Tuesday, 26 January 2016
The Big Short
I just watched The Big Short, the movie about the financial crisis of 2007-2008, brought about by the collapse of the sub-prime mortgage market in the USA. It's based on what really happened and derived from the Michael Lewis book, The Big Short: Inside the Doomsday Machine, so the characters in the movie are based upon real people. Its not really spoilers to describe any of this, although the movie does dig into some of the Teflon-coated dishonesty rampant in the system.
This was the 2005-2008 era of creating rebundled mortgages (collateralised debt obligations/CDOs) and their even more arcane derivatives (synthetic CDAs).
Hedge fund manager Michael Burry (Christian Bale) discovers that there's a time bomb in many US mortgages, when the interest rates change from the 'lure rate' to an ongoing rate at around three times as much, mainly clicking in during 2Q07. These mortgages have been bundled into packages generally labelled as Triple-A rated, despite their low quality (sub-prime) loan profiles.
He's not the only one on to this and a few other players also delve into the situation, which is more rotten than most could dream, based around a mix of greed and ignorance. There's also complicity from the regulators and later the government, which has to bail out the worst excesses to stop a complete crash of the US financial system.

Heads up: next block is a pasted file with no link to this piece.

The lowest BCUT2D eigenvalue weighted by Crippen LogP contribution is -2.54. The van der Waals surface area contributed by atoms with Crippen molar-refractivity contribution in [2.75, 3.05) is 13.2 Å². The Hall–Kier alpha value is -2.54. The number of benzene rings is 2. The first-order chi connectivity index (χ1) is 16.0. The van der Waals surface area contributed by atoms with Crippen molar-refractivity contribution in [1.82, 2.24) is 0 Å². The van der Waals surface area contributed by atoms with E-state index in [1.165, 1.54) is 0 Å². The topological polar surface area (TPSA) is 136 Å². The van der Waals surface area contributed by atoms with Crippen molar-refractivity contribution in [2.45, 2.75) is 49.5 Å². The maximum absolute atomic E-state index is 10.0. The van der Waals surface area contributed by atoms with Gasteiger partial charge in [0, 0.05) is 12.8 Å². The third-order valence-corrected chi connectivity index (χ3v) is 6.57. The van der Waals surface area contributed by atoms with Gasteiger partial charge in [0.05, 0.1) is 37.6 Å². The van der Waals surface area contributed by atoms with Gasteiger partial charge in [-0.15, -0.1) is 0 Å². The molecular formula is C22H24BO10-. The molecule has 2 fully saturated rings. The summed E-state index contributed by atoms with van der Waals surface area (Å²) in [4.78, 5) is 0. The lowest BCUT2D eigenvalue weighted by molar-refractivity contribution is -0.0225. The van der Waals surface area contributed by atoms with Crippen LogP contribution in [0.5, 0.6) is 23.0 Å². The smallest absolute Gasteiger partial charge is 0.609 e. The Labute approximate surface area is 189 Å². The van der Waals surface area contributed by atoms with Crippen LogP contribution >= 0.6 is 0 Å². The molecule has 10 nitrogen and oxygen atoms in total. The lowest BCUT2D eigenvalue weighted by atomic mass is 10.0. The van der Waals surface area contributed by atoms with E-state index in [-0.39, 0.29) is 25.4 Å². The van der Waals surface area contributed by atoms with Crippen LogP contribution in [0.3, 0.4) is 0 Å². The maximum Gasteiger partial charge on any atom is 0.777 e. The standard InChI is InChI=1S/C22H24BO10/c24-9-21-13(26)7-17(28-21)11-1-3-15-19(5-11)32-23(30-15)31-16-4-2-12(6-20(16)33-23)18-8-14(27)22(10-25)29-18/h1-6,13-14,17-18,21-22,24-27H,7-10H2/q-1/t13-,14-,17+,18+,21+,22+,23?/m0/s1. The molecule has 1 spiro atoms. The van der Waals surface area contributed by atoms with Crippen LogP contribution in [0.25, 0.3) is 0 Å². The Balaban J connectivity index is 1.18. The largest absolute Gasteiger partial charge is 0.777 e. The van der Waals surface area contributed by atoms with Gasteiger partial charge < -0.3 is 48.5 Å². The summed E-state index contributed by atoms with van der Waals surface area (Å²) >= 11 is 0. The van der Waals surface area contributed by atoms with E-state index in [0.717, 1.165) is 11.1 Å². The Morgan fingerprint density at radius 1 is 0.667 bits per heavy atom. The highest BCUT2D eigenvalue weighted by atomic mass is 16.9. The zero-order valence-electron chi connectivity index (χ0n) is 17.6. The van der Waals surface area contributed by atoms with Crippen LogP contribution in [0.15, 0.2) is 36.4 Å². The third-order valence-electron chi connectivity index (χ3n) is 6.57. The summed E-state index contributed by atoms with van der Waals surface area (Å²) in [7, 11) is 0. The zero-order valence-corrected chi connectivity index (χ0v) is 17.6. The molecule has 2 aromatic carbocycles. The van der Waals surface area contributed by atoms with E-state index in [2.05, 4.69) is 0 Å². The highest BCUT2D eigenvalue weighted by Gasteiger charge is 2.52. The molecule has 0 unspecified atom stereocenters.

I can understand that the subject matter might not be everyone's cup of tea, with all the financial lingo, but the movie makers recognised this too. From time to time we have little cutaway scenes like chef Anthony Bourdain explaining blended securitisation by comparison with seafood stew using three-day-old halibut and Margot Robbie drinking champagne in a bubblebath, explaining the CDO marketplace to the cinemagoers.
There's a strong mainly male cast in this 'boys in Wall Street' movie with Christian Bale, Steve Carell, Ryan Gosling and Brad Pitt among the players in what is a strong ensemble piece.
At one level its almost a caper story with the big short being the bet against the outcome (i.e. that the US property market will tank). It would be a caper except that the CDOs really happened and people were evicted from homes, lost jobs and billions were wiped out of real peoples' pension funds as a result.
Hardly any culpable bankers lost anything from this (although Bear Stearns and Lehman were toppled) although a Fed bail-out and quick Wall Street shuffle later and those that were out of jobs could just pop up again somewhere else.
Today we don't quite have the old-style CDOs, but the new emerging instrument is called a "bespoke tranche" opportunity. Yes, get ready for it to happen again.